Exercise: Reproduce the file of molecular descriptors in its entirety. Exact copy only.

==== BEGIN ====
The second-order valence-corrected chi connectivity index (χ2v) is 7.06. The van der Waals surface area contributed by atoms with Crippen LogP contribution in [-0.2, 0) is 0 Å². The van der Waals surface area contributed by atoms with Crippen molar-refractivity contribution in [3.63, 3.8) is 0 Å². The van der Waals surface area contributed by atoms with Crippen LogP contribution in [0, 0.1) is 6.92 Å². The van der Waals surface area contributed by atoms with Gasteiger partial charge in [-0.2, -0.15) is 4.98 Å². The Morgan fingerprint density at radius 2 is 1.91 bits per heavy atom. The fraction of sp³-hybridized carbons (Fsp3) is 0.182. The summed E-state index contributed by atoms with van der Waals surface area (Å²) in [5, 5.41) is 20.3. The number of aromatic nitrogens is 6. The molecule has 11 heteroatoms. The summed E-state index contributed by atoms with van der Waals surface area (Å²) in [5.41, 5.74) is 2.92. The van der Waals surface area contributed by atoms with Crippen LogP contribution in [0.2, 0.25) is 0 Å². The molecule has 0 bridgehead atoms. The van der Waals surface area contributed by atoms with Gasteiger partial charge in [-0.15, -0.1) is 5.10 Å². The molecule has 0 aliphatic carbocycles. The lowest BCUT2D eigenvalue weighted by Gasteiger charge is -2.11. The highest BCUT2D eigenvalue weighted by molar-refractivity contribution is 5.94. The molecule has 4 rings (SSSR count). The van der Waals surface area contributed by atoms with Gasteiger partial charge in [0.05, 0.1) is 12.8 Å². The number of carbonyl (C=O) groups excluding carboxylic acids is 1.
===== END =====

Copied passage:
The second-order valence-corrected chi connectivity index (χ2v) is 7.06. The van der Waals surface area contributed by atoms with Crippen LogP contribution in [-0.2, 0) is 0 Å². The van der Waals surface area contributed by atoms with Crippen molar-refractivity contribution in [3.63, 3.8) is 0 Å². The van der Waals surface area contributed by atoms with Crippen LogP contribution in [0, 0.1) is 6.92 Å². The van der Waals surface area contributed by atoms with Gasteiger partial charge in [-0.2, -0.15) is 4.98 Å². The Morgan fingerprint density at radius 2 is 1.91 bits per heavy atom. The fraction of sp³-hybridized carbons (Fsp3) is 0.182. The summed E-state index contributed by atoms with van der Waals surface area (Å²) in [5, 5.41) is 20.3. The number of aromatic nitrogens is 6. The molecule has 11 heteroatoms. The summed E-state index contributed by atoms with van der Waals surface area (Å²) in [5.41, 5.74) is 2.92. The van der Waals surface area contributed by atoms with Crippen LogP contribution in [0.2, 0.25) is 0 Å². The molecule has 0 bridgehead atoms. The van der Waals surface area contributed by atoms with Gasteiger partial charge in [-0.15, -0.1) is 5.10 Å². The molecule has 0 aliphatic carbocycles. The lowest BCUT2D eigenvalue weighted by Gasteiger charge is -2.11. The highest BCUT2D eigenvalue weighted by molar-refractivity contribution is 5.94. The molecule has 4 rings (SSSR count). The van der Waals surface area contributed by atoms with Gasteiger partial charge in [0.05, 0.1) is 12.8 Å². The number of carbonyl (C=O) groups excluding carboxylic acids is 1.